The phrase ”the dustbin of history” (or "ash heap of history") figuratively refers to the place to where persons, events, artifacts, ideologies, etc., are relegated upon losing currency and value as history. A notable usage was that of the Russian revolutionary Leon Trotsky.
The art produced in Romania during 1944-1989 is condemned to oblivion through its physical disparition, without any art history judgement. The official art which served to deliver the communist party’s ideology and propaganda ie literally wiped out from the recent history, its memory is destroyed, as if it never existed: metal and bronze sculptures are being melted, paintings and books are wasted, artefacts and memorial documents are thrown away.
In the present day, as of 27 years since the end of the Cold War, the art from communist times is considered so ”passé”, belonging to a retrograde historic narrative. But, as any other story, the history of art has more than one narrative which need a serious research of the argumentation.
Part of the DARE programme (Documenting, Archiving, Revaluing and Exhibiting the art produced in Romania in 1944-1990), launched by PostModernism Museum, the editorial collection History Dustbin Collection brings forward phenomena, themes, artists and art productions from 1944-1989.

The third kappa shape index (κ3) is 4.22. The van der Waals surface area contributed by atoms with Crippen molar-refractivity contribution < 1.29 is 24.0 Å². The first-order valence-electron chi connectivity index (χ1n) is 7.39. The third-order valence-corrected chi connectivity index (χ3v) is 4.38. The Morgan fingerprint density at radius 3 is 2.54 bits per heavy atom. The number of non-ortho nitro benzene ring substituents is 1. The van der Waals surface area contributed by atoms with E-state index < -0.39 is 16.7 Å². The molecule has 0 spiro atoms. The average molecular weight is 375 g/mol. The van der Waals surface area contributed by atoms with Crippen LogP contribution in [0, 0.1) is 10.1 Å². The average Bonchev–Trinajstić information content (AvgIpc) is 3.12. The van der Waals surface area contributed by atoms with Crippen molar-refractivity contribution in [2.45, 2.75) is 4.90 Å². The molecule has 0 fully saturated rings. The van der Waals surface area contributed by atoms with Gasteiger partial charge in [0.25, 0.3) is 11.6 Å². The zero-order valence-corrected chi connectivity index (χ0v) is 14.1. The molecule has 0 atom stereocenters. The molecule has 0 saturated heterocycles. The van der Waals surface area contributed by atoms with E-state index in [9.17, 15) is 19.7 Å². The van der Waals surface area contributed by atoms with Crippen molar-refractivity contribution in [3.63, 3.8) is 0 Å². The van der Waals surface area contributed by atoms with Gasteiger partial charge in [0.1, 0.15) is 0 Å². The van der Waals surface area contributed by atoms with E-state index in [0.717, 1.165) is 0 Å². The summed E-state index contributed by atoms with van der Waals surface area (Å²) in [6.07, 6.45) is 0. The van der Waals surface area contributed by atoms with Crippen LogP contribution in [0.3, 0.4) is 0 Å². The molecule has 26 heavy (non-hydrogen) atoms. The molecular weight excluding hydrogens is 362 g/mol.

One of the artistic destinies in the focus of the History Dustbin Collection is Nicolae Spirescu (1921-2009). While he was fighting in the WWII, he attended the Academy of Arts in Bucharest, with the professors Camil Ressu (1880-1962) and J.AL. Steriadi (1880-1956). In 1952 he was appointed honorific assistant at the Visual Arts Institute in Bucharest. He gave up the academic career in order to become an artist and a high school teacher at the Visual arts and music Lycee in Galați, where he stayed until 1983. Being drawn by the Dunăre river and its Delta, Spirescu tried to create a visual identity to the local people: ”I am convinced there is an individual specific to Danube Delta, another one to the mountain, other to the plain”. He was interested in the ”social aspect of the Danube world”, admitting the influence of his favourite writer Panait Istrati in his artistic formation.